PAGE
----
Shailesh Kapoor: The Dichotomy Of Socially Networked Television

19 Apr,2013

By Shailesh Kapoor

 

Twitter, Facebook and YouTube bugs are here in full measure. Most marketing-driven companies have now accepted social networking as an integral part of their media strategy. Even more importantly, they are now customizing their creative strategy to the online and social networking space. And it’s not just urban or premium brands that have taken the leap. Social networking has found favour with brands addressing the lowest common denominator as well.

 

In the television space, none less than Star Plus has been aggressively promoting Twitter contests through front-page ads in newspapers. Facebook-led initiatives are a regular part of many programme launch plans. MTV, the first channel to recognize the potential on social networking for television marketing, is sitting on an envious base of more than 4 million Facebook fans and 0.74 million Twitter followers. In a country where the internet and smartphones are still counted in the list of “big ideas for the future”, these numbers are staggering to say the least.

 

Interestingly, this social networking wave highlights the dichotomous way in which we look at our television audience universe. The top-rated daily serials have fairly miniscule social networking buzz, though the GECs faithfully continue to push them by posting pictures, polls and behind-the-scenes information.

 

In contrast, a reality show gets Twitter and Facebook buzzing. But even here, a difference between “mass” shows like KBC, DID and MasterChef (India) and relatively “niche” shows like Bigg Boss and Roadies is apparent. The latter set catches the attention of the online community, while the former set is often looked down upon, for not being cool enough.

 

Of course, ratings tell a different story. In the real world, the social networking community represents only a small percentage (less than 20%) of the audience base. Most of these 20% are light television viewers, given their work schedules and their propensity to spend more time online instead, and hence, the actual contribution of this segment to television viewership is less than 10%. In the larger scheme of things, it matters only for two genres – English channels and youth channels.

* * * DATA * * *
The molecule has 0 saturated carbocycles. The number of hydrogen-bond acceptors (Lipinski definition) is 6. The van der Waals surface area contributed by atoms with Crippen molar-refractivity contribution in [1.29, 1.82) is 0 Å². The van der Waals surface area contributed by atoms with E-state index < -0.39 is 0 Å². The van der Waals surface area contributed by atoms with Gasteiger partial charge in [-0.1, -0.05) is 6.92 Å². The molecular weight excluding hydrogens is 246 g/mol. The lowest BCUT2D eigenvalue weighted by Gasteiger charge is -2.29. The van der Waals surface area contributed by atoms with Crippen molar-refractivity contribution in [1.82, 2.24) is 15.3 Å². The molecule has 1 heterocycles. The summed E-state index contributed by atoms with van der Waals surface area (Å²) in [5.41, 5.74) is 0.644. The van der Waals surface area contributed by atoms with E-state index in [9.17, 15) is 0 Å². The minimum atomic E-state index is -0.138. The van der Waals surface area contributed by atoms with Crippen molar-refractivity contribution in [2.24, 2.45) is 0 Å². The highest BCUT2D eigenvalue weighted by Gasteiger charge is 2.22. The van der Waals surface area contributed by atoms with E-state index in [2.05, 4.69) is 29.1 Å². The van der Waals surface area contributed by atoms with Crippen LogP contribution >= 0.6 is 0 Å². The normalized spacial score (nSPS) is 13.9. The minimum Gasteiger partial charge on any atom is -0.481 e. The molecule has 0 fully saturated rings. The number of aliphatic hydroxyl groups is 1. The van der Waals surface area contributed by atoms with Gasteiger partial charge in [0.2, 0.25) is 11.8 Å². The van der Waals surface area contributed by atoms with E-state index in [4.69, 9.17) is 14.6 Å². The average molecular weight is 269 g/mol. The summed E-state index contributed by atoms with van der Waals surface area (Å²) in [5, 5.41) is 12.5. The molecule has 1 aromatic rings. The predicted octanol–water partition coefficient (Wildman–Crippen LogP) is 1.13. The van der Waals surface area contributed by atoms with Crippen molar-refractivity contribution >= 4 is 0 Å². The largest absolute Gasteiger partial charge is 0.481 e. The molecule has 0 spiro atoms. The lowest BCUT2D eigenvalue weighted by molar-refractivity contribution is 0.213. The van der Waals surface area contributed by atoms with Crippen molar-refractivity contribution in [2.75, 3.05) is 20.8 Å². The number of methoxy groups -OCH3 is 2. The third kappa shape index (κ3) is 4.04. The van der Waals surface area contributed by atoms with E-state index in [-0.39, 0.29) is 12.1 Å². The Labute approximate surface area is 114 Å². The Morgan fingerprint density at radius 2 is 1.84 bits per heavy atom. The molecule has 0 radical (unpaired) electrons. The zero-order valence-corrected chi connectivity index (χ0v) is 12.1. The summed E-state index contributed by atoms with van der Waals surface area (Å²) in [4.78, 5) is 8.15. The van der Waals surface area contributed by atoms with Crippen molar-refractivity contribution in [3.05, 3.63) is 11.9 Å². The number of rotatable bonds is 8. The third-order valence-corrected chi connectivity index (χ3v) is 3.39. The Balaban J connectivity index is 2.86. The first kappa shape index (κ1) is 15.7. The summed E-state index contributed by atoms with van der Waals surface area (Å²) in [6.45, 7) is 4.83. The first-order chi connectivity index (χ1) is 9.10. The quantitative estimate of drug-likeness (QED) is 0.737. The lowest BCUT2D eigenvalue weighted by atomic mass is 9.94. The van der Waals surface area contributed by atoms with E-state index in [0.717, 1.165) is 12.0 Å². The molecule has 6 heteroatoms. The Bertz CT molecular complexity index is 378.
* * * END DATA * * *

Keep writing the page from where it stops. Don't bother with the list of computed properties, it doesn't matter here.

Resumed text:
Why are mass channels pushing the envelope on social networking, then? Evidently because they see the potential. The 10% may be 15% in a year and 25% in two years, maybe even more. But there is a larger reason too. Advertisers are more likely to back initiatives that have an active social networking integration built into them. For a sponsor of a movie, reality show or awards show, the opportunity to reach its target audience in non-conventional ways in the online space is often irresistible today. Because for him, the relevant audience covered is probably 60-80%, not just 10%.

 

Which brings me to my pet peeve. In our mass approach to measurement of viewership, backed by the over-simplified “C&S 4+” reporting of data for the mass channels, we have evidently not looked at segmenting the audience based on their ability and propensity to purchase. The SEC classification used is almost archaic anyway. The current measurement system approaches the universe-creation from a channel perspective (“who watches”) than from a brand perspective (“who consumes”).

 

Hope BARC has a radical shift to offer, with their new design for audience measurement in India. Till then, divergence, and not convergence, is what the online medium will bring to the television business in India.

 

Shailesh Kapoor is founder and CEO of media insights firm Ormax Media. He spent nine years in the television industry before turning entrepreneur. He can be reached at his Twitter handle @shaileshkapoor

 

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